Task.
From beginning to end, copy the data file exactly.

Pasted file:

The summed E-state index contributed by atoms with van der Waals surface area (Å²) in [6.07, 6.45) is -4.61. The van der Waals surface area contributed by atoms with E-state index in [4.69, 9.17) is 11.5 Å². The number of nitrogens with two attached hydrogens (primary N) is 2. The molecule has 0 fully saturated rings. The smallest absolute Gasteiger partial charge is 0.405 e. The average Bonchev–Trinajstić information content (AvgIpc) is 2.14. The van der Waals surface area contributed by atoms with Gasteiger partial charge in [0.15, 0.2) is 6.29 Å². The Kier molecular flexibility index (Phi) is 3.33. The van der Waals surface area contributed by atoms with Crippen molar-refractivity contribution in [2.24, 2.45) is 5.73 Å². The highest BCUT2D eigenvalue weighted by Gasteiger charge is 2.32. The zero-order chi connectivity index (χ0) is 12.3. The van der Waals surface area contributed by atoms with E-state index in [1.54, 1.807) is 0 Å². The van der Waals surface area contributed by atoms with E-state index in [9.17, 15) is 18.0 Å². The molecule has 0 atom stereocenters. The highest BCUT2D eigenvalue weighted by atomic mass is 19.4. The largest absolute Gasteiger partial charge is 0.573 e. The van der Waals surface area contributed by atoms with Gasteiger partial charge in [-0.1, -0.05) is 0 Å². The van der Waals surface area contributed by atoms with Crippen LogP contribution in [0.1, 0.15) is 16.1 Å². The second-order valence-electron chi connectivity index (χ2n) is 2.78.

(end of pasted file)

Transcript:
The summed E-state index contributed by atoms with van der Waals surface area (Å²) in [6.07, 6.45) is -4.61. The van der Waals surface area contributed by atoms with E-state index in [4.69, 9.17) is 11.5 Å². The number of nitrogens with two attached hydrogens (primary N) is 2. The molecule has 0 fully saturated rings. The smallest absolute Gasteiger partial charge is 0.405 e. The average Bonchev–Trinajstić information content (AvgIpc) is 2.14. The van der Waals surface area contributed by atoms with Gasteiger partial charge in [0.15, 0.2) is 6.29 Å². The Kier molecular flexibility index (Phi) is 3.33. The van der Waals surface area contributed by atoms with Crippen molar-refractivity contribution in [2.24, 2.45) is 5.73 Å². The highest BCUT2D eigenvalue weighted by Gasteiger charge is 2.32. The zero-order chi connectivity index (χ0) is 12.3. The van der Waals surface area contributed by atoms with E-state index in [1.54, 1.807) is 0 Å². The van der Waals surface area contributed by atoms with E-state index in [9.17, 15) is 18.0 Å². The molecule has 0 atom stereocenters. The highest BCUT2D eigenvalue weighted by atomic mass is 19.4. The largest absolute Gasteiger partial charge is 0.573 e. The van der Waals surface area contributed by atoms with Gasteiger partial charge in [-0.1, -0.05) is 0 Å². The van der Waals surface area contributed by atoms with Crippen LogP contribution in [0.1, 0.15) is 16.1 Å². The second-order valence-electron chi connectivity index (χ2n) is 2.78.